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Payload Operation Integration Center: Heartbeat for ISS Research Operations Celebrates 12th Anniversary with Students Via Webcast
March 8, 2013
 

Payload Operations Integration Center team member Stephanie Dudley talks to students about her day-to-day job duties as a payload operations director. Payload Operations Integration Center team member Stephanie Dudley talks to students about her day-to-day job duties as a payload operations director. Contact Katie Presson at 544-7583 or katie.j.presson@nasa.gov, or Susan Currie at 544-3629 or susan.currie@nasa.gov if you'd like someone from the POIC to speak to your child's class about the cool science research going on aboard the station and how it benefits our lives here on Earth. (NASA/Emmett Given)
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Participating in the Payload Operations Integration Center's 12th anniversary educational event are, from left, Kevin Barnes, payload rack officer; Rick Rodriguez, Stephanie Dudley, Katie Presson, Penny Pettigrew, Carol Jacobs, and Ola Myszka. Participating in the Payload Operations Integration Center's 12th anniversary educational event are, from left, Kevin Barnes, payload rack officer; Rick Rodriguez, Stephanie Dudley and Katie Presson, all payload operations directors; Penny Pettigrew, payload communications manager; Carol Jacobs, payload operations director; and Ola Myszka, operations controller. The team members spoke to students via a webcast from the POIC about its unique capabilities that allow science experts and researchers around the world to perform cutting-edge science in a space environment. Dedicated professionals at the center manage all NASA science activities on the International Space Station. Before and during a mission, the POIC team trains astronauts and ground personnel about payloads, and coordinates the plans for payload activities with scientists and station control centers around the world. (NASA/Emmett Given)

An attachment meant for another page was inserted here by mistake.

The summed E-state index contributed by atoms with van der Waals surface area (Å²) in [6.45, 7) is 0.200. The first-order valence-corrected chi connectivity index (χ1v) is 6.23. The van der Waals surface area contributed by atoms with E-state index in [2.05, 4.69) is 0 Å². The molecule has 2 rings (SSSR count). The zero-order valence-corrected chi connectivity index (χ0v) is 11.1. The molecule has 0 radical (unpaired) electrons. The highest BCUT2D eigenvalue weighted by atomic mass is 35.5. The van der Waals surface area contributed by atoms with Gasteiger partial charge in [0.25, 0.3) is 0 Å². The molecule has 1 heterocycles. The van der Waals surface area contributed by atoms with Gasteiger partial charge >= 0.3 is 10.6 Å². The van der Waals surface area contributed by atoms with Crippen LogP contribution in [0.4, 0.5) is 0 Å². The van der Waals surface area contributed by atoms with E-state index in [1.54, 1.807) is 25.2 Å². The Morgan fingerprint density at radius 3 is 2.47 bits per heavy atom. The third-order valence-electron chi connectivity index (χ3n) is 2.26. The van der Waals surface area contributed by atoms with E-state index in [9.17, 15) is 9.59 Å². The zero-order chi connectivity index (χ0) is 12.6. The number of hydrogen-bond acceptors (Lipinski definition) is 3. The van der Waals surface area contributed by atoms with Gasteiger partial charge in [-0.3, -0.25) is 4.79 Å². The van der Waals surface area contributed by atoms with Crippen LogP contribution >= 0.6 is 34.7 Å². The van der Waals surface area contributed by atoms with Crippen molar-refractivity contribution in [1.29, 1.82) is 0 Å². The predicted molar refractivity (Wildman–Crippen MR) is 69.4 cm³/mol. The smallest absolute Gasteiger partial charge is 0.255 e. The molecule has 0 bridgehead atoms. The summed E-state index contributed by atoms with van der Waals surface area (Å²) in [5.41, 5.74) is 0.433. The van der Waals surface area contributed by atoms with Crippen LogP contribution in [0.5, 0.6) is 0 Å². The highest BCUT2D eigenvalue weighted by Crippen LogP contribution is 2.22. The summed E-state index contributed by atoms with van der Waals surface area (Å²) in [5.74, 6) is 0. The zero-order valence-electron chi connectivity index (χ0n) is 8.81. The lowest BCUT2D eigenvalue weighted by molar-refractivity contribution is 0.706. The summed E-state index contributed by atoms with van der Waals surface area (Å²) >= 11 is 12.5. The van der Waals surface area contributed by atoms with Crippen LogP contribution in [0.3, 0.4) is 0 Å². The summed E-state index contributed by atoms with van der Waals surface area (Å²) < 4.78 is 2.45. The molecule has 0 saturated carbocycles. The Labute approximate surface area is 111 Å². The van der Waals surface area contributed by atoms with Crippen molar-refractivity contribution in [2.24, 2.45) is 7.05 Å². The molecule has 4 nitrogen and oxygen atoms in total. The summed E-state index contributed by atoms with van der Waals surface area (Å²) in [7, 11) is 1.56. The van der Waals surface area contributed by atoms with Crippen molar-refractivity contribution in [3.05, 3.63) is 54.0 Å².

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NASA's Payload Operations Integration Center (POIC) is celebrating 12 years of science support for the International Space Station, and students from several schools joined in on the festivities.

The POIC at NASA's Marshall Space Flight Center in Huntsville, Ala., marked its anniversary on March 8 with the future generation - students from Alabama, Tennessee, North Carolina, Iowa, Colorado, New Mexico, California and even Australia. They virtually "stepped inside" the science command post for the International Space Station - located at the Marshall Center - right from their own classrooms through an hour-long webcast via NASA's Digital Learning Network.

With its theme "Celebrating 12 Years of Science from the ISS," the webcast was loaded with reviews of science research such as the "Spiders in Space" experiment where the crew observes arachnid habits in a microgravity environment, helping scientists more clearly understand how organisms are affected in orbit.

NASA astronaut TJ Creamer, Marshall's first astronaut to become a payload operations director, talked to the students about his career that eventually led him to the center, where he leads a team of flight controllers that coordinate all research activities aboard the orbiting laboratory.